Saturday, January 04, 2014

on writng certain events

If you have not experienced X, you should not write about X.

Every author writes about things they have not experienced. This is the nature of writing, of placing yourself into the heads of characters, into the events they have experienced. No one copes with events in quite the same manner, no one deals with shit in the same way as everyone else does. To say that someone should not be able to write about events they themselves have not experienced strikes me as censorship of the worst kind. No one owns events. No one owns concepts, or ideas, or even pain and trauma. Nor the expression of it.

Whether one understands a situation/concept/group better from the inside or the outside is an old, old debate, and one never likely to cease. But telling people they should not even make the attempt, that the way they put their own pain into words is invalid because it is not your way, strikes me as dangerous ground to walk on. Yes, some things should not be glorified, but telling people they shouldn't be able to write about them is not a solution at all but perhaps an even worse problem.

No one is going to write about anything in the same manner, or see the same events with the same eyes. We will hurt each other: we can't not hurt each other. But writing can be an act of understanding, a fumbling toward truths in one's own way. And it seems to me to be a poor and narrow thing to limit others because they do not see the world in quite the same way as one does, to say nothing of deeply insulting to imply that because someone turned pain into a kind of poetry that they never experienced said pain at all.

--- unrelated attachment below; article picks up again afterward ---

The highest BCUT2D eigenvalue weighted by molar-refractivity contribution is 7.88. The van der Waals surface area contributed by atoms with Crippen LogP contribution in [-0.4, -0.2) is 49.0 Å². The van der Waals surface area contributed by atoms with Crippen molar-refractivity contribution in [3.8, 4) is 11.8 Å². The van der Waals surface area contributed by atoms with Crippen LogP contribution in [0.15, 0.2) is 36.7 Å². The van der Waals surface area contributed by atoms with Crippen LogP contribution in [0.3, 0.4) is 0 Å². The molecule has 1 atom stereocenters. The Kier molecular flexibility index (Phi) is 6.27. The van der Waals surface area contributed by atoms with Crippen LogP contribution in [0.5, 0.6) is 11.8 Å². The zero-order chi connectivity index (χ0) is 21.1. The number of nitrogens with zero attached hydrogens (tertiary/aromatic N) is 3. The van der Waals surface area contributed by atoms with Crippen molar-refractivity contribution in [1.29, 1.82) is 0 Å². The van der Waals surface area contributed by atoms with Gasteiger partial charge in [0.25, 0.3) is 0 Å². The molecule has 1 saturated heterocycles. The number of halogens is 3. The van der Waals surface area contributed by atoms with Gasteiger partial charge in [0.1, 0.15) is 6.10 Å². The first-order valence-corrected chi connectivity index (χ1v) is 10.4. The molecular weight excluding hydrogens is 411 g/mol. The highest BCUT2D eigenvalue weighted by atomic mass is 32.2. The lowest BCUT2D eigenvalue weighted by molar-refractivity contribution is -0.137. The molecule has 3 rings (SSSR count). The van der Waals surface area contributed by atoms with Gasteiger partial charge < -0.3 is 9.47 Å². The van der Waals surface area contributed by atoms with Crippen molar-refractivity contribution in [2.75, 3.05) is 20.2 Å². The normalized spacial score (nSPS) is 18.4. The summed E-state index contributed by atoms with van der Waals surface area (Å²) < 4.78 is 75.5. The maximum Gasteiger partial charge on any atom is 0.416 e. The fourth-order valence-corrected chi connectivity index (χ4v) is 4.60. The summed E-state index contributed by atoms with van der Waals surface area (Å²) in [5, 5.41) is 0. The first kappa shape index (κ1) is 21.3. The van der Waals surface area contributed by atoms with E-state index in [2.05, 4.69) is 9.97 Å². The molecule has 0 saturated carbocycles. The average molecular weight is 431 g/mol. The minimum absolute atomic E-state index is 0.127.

1. Amen, brother.

    Happy New Year!!

    1. It came out of comments on tumblr people made on how people without certain mental illnesses shouldn't write about them, ditto with those who have not been raped writing about rape and using flowery prose to describe such things -- which got me thinking about the ownership of events and the danger(s) inherent in such stuff.